This summer in order to give myself the summer of writing I had to juggle Holden and Ruben’s schedules, and the ever annoying summer homework. My husband needed to ask for days off, and my mother, my in-laws, and my homegirl Zoraida had to pitch in with kid duties. I also worked a week of summer school to pay for part of my Las Dos Brujas week, though I received aid through a generous work-study they offered.
Once back from my week at VONA my children clung to me. They said they missed me so much, that it was less fun, their lives without me here. I reminded them about my Rosita moment, they understood, but they missed me a lot, and it was a cartoon after all. My week in the City at the New York Public Library, from nine to five, my family waited for me as I walked into the apartment at six ready to tell me about their days and ask about mine. Exhausted, the world of my novel occupied my mind, and left little room for anything else. I endured. And watched Games of Thrones with my husband, went out as a family to see Spiderman, spent a Friday evening at the pool, and listened to music and sang during family car rides. And before Las Dos Brujas my husband confessed he felt jealous of my writing in the dark as we laid on our backs. He reached for my hand and I clasped his. Worry and guilt settled into my chest. How could I juggle all the demands on me, and still chase this writing dream?
On my last night in San Francisco after the Las Dos Brujas’ open mic, and across the street at a bar called, Pops, was when I found some of the answer to that question. My sadness and worry loosened. This question and worry, which snaked itself tight around my neck and coiled in my chest, began to unfold. The answer, its beginning, came in form of a conversation with fellow bruja and writer, C.F.
“I heard great things about the amazing Connie Pertuz-Meza.” C.F. eyes opened wide greeted me.
“Me? Really?” I laughed. “I heard you are mad wise.” I deflected, heard from my roommate, Mariana, how this wonderful person in her memoir class gave great perspective to not just your writing, but life shit too. So, when I met C.F. I was shocked C.F. was another writer person. I expected the three eyed raven from Game of Thrones. But, C.F. was better than some fantasy all-knowing creature. C.F.’s humanity and connection came from experience, and a gift for words. And C.F. did not disappoint.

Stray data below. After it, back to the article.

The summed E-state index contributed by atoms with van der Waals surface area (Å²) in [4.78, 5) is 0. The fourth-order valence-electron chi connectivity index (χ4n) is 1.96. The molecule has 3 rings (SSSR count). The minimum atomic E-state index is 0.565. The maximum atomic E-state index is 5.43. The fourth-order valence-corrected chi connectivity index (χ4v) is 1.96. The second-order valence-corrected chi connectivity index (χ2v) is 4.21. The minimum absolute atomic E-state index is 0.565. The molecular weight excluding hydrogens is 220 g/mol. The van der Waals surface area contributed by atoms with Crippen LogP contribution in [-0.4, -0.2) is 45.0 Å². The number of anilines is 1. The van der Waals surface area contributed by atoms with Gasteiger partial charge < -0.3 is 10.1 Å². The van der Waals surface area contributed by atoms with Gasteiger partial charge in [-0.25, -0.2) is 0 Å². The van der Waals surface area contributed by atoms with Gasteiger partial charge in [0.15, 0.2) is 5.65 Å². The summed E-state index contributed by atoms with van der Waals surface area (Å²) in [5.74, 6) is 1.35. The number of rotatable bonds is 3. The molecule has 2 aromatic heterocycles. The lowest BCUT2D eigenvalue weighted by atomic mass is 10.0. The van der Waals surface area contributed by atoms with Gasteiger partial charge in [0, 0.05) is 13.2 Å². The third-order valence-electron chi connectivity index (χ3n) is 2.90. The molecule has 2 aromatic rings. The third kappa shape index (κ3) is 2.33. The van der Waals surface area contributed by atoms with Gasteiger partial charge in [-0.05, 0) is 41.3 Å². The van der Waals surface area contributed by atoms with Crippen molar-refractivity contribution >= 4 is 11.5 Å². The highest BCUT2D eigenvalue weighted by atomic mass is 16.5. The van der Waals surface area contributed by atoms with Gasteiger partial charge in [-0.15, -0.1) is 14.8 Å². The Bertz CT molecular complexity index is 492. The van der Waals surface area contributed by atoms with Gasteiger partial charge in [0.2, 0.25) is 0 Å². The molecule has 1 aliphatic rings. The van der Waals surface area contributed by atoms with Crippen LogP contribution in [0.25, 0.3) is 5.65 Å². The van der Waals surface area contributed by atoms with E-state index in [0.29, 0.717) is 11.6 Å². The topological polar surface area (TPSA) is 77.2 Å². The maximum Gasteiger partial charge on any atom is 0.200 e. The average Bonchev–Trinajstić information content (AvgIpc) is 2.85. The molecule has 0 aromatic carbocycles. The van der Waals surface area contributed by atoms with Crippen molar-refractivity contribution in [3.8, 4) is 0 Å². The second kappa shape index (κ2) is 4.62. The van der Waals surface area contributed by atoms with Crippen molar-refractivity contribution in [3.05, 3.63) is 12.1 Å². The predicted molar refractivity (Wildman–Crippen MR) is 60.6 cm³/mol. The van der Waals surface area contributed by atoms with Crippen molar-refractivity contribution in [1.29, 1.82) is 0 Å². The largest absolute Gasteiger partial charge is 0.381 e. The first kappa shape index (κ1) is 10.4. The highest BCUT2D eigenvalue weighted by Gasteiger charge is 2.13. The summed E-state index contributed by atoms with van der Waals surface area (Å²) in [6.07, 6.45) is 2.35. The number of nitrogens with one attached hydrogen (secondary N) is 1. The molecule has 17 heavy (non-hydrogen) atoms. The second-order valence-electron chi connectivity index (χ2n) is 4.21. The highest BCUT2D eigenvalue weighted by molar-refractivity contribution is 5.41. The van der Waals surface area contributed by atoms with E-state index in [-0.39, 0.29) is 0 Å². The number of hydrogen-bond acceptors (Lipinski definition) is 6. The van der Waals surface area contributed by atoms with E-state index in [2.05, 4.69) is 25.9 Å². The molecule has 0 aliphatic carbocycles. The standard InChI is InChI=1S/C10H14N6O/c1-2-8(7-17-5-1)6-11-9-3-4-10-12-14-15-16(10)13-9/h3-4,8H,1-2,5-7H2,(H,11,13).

“Tell me something you never told another human being?” C.F. asked. Small talk not part of C.F.’s lexicon.
Unsurprised by the depth of the question, and around enough writers to know that deep conversation is our only style of talk, I rolled with it. Bit my lip and thought.
“I will make it easier for you,” C.F. offered, “and tell you something I never told anyone.” C.F. proceeded, a handful of soul excavated.
I listened. The way a writer does, careful to note words spoken, observation of the contrast of the light in the room, the touch of my elbow on the bar, and the clink of the glasses in the back.
“What about you…” C.F. smiled, a crooked smile in my direction.
I spoke for a long time about my fears of being a mom and a writer and my fears of being a wife and a writer too.
C.F. nodded. “You must show the world the transition of being not just a mother, wife, and teacher, you are a writer. It’s your job to teach the world how to embrace the writer in you.” C.F. paced back and forth, the words flowed.
“It’s that simple?”
“Yes, but you have to do it.” C.F. said. “You have a great life, you must see how much love you have all around you. Embrace this new version of you, but give others a chance to get to know her. Everybody already loves her, they just have to get to know her…”
This is my introduction. I am Connie. A writer, who is a mother, wife, daughter, sister, friend. A writer, that is a teacher, a Brooklyn homegirl, a Colombiana- Americana. Damn it I’m writer! Come get to know me.